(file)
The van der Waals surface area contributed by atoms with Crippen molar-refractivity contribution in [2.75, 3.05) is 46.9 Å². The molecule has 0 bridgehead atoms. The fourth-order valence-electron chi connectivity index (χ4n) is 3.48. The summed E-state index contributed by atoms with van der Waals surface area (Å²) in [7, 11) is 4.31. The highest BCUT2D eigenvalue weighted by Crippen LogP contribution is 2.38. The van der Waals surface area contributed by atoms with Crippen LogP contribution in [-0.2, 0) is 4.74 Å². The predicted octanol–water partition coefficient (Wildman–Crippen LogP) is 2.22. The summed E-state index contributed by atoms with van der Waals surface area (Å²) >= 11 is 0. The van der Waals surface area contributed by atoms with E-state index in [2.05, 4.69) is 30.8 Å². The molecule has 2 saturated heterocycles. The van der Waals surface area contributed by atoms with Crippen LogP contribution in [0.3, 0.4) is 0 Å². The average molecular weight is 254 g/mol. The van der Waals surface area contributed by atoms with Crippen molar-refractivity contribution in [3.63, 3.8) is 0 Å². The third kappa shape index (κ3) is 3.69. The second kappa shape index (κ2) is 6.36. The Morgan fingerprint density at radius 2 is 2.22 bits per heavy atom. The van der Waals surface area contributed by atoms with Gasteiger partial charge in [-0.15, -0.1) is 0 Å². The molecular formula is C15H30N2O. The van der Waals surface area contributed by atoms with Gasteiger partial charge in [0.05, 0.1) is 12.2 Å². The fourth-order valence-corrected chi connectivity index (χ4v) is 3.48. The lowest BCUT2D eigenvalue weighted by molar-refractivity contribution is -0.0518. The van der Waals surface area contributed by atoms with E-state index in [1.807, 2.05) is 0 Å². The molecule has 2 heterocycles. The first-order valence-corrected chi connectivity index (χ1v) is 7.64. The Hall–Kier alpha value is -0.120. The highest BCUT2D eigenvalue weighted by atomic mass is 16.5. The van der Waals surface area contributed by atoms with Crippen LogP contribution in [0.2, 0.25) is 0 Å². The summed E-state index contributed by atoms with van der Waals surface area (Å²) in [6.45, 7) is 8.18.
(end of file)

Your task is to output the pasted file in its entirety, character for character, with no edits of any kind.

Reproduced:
The van der Waals surface area contributed by atoms with Crippen molar-refractivity contribution in [2.75, 3.05) is 46.9 Å². The molecule has 0 bridgehead atoms. The fourth-order valence-electron chi connectivity index (χ4n) is 3.48. The summed E-state index contributed by atoms with van der Waals surface area (Å²) in [7, 11) is 4.31. The highest BCUT2D eigenvalue weighted by Crippen LogP contribution is 2.38. The van der Waals surface area contributed by atoms with Crippen LogP contribution in [-0.2, 0) is 4.74 Å². The predicted octanol–water partition coefficient (Wildman–Crippen LogP) is 2.22. The summed E-state index contributed by atoms with van der Waals surface area (Å²) >= 11 is 0. The van der Waals surface area contributed by atoms with E-state index in [2.05, 4.69) is 30.8 Å². The molecule has 2 saturated heterocycles. The van der Waals surface area contributed by atoms with Crippen LogP contribution in [0.3, 0.4) is 0 Å². The average molecular weight is 254 g/mol. The van der Waals surface area contributed by atoms with Crippen molar-refractivity contribution in [3.63, 3.8) is 0 Å². The third kappa shape index (κ3) is 3.69. The second kappa shape index (κ2) is 6.36. The Morgan fingerprint density at radius 2 is 2.22 bits per heavy atom. The van der Waals surface area contributed by atoms with Gasteiger partial charge in [-0.15, -0.1) is 0 Å². The molecular formula is C15H30N2O. The van der Waals surface area contributed by atoms with Gasteiger partial charge in [0.05, 0.1) is 12.2 Å². The fourth-order valence-corrected chi connectivity index (χ4v) is 3.48. The lowest BCUT2D eigenvalue weighted by molar-refractivity contribution is -0.0518. The van der Waals surface area contributed by atoms with E-state index in [1.807, 2.05) is 0 Å². The molecule has 2 heterocycles. The first-order valence-corrected chi connectivity index (χ1v) is 7.64. The Hall–Kier alpha value is -0.120. The highest BCUT2D eigenvalue weighted by atomic mass is 16.5. The van der Waals surface area contributed by atoms with Crippen LogP contribution in [0.2, 0.25) is 0 Å². The summed E-state index contributed by atoms with van der Waals surface area (Å²) in [6.45, 7) is 8.18.